While no smoking gun linking the IRS targeting of conservative groups to a specific order from on high will likely ever be found, the misconduct at the IRS is nevertheless the quintessential Obama era scandal. The Wall Street Journal’s Kimberley Strassel explains:

Few presidents understand the power of speech better than Barack Obama, and even fewer the power of denying it to others.

That's the context for understanding the White House's unprecedented co-option of the Internal Revenue Service to implement a political campaign to shut up its critics and its opponents.

Perhaps the biggest fiction of this past year was that the IRS's targeting of conservative groups has been confronted, addressed and fixed. The opposite is true. The White House has used the scandal as an excuse to expand and formalize the abuse.

Shortly after the IRS inspector general revealed the IRS abuses to the public in a report, Acting Commissioner Danny Werfel issued a proposal supposedly designed for repairing the mess. It was a stunningly cynical move: Werfel’s plan would make the abuses permanent.

The plan would allow organizations to have an “expedited” process towards tax-exempt status in return for their agreeing to restrict the time spent on political activity to 40 percent. Under the present system, such organizations—known as 501(c)(4)s—can spend 49 percent of their time on political activity. So the Obama administration would succeed in reducing the volume of speech disagreeable to it.

Some groups jumped at the chance to get tax exempt status, even with more limitations on what they could do. Jenny Beth Martin of the Tea Party Patriots, however, rejected the deal, saying it was unfair of the government to force some organizations to play by a different set of rules.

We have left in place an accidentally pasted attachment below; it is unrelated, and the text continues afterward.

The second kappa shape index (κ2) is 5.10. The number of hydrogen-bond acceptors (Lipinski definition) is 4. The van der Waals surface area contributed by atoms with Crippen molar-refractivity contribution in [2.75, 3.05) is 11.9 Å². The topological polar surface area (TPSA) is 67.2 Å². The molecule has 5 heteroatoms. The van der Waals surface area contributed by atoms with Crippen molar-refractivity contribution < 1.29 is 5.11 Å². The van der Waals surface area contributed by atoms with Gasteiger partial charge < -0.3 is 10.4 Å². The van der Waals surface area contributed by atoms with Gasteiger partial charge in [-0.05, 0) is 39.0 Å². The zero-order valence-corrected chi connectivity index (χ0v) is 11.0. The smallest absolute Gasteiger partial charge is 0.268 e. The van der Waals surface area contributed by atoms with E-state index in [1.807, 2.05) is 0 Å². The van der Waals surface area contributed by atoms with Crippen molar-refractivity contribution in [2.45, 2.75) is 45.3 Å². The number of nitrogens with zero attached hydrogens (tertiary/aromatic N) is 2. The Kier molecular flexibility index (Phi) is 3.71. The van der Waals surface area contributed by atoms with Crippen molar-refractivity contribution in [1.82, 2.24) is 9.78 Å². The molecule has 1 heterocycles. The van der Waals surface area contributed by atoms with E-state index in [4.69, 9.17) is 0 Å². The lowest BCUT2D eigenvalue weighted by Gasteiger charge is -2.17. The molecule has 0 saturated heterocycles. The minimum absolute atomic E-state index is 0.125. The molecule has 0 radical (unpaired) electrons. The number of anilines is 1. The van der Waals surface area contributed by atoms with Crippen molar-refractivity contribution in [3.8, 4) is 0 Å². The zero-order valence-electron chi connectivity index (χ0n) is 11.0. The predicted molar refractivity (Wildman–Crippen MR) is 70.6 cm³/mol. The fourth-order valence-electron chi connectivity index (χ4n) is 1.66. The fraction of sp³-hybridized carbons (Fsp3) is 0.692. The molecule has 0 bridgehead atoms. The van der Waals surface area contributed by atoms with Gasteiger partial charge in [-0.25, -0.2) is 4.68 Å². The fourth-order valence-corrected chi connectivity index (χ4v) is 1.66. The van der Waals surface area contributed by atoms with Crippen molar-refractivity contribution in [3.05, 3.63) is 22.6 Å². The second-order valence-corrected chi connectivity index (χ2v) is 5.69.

Here’s what happened:

Not long after [the group declined to take the deal], the IRS was back hounding the Tea Party Patriots with new requirements. In addition to re-demanding information that Ms. Martin's group had already supplied, the IRS insisted on new details, like the groups' fundraising letters from 2012.

Cleta Mitchell, an attorney representing targeted groups, tells me one of her clients suffered the same fate. The IRS called to ask if the group would take part in its expedited process. When it turned down the IRS, the government agency hit the group with new questions about its activities. This all happened last summer.

As of last week, Ms. Martin's group had been waiting three years and three months for its 501(c)(4) letter. (Before Mr. Obama was president, the average time was three weeks.) The targeting has had its intended effect: Ms. Martin notes that supporters of her group have asked to be dissociated, for fear of their own IRS audit.

Now comes the fitting end to this spectacle. Late last week Ms. Martin's name appeared among those scheduled to testify before the House Oversight Committee this Thursday. On Wednesday, she got a call from the supposedly apolitical IRS. Her group's application for 501(c)(4) status? Suddenly, miraculously approved.

When President Obama talked about his coming transformation of the United States, how many thought that this would be accomplished by traducing our historic freedoms—including freedom of speech and religious liberty?

Strassel’s piece is a must-read.